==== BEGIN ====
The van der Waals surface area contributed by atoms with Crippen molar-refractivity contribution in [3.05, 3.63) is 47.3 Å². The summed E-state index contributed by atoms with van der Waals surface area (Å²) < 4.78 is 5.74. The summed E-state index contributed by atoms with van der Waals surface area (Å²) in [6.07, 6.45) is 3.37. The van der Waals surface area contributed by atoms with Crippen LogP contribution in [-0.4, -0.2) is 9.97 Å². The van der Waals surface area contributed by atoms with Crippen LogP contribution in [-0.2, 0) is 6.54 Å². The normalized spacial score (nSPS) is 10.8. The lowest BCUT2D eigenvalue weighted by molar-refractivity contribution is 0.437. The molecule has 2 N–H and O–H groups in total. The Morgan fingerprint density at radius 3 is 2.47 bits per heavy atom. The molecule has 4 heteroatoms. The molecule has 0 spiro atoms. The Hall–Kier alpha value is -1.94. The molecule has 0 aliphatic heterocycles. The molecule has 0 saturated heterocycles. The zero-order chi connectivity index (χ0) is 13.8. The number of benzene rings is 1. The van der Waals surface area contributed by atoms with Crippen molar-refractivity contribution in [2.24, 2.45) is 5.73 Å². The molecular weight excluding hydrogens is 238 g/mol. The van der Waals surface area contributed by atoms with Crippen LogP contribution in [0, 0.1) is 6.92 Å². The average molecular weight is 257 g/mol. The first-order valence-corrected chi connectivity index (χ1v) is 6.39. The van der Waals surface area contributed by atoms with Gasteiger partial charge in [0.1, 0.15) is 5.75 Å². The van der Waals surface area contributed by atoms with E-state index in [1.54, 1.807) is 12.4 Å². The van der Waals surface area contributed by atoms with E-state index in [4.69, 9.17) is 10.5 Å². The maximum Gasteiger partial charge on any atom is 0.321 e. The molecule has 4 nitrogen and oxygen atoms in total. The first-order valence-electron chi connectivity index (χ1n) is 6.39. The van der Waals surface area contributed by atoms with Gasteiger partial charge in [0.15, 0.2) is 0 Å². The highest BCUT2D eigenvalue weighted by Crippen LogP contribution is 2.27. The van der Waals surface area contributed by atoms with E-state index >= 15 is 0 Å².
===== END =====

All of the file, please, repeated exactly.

The van der Waals surface area contributed by atoms with Crippen molar-refractivity contribution in [3.05, 3.63) is 47.3 Å². The summed E-state index contributed by atoms with van der Waals surface area (Å²) < 4.78 is 5.74. The summed E-state index contributed by atoms with van der Waals surface area (Å²) in [6.07, 6.45) is 3.37. The van der Waals surface area contributed by atoms with Crippen LogP contribution in [-0.4, -0.2) is 9.97 Å². The van der Waals surface area contributed by atoms with Crippen LogP contribution in [-0.2, 0) is 6.54 Å². The normalized spacial score (nSPS) is 10.8. The lowest BCUT2D eigenvalue weighted by molar-refractivity contribution is 0.437. The molecule has 2 N–H and O–H groups in total. The Morgan fingerprint density at radius 3 is 2.47 bits per heavy atom. The molecule has 4 heteroatoms. The molecule has 0 spiro atoms. The Hall–Kier alpha value is -1.94. The molecule has 0 aliphatic heterocycles. The molecule has 0 saturated heterocycles. The zero-order chi connectivity index (χ0) is 13.8. The number of benzene rings is 1. The van der Waals surface area contributed by atoms with Crippen molar-refractivity contribution in [2.24, 2.45) is 5.73 Å². The molecular weight excluding hydrogens is 238 g/mol. The van der Waals surface area contributed by atoms with Crippen LogP contribution in [0, 0.1) is 6.92 Å². The average molecular weight is 257 g/mol. The first-order valence-corrected chi connectivity index (χ1v) is 6.39. The van der Waals surface area contributed by atoms with Gasteiger partial charge in [0.1, 0.15) is 5.75 Å². The van der Waals surface area contributed by atoms with E-state index in [1.54, 1.807) is 12.4 Å². The van der Waals surface area contributed by atoms with E-state index in [4.69, 9.17) is 10.5 Å². The maximum Gasteiger partial charge on any atom is 0.321 e. The molecule has 4 nitrogen and oxygen atoms in total. The first-order valence-electron chi connectivity index (χ1n) is 6.39. The van der Waals surface area contributed by atoms with Gasteiger partial charge in [0.15, 0.2) is 0 Å². The highest BCUT2D eigenvalue weighted by Crippen LogP contribution is 2.27. The van der Waals surface area contributed by atoms with E-state index >= 15 is 0 Å².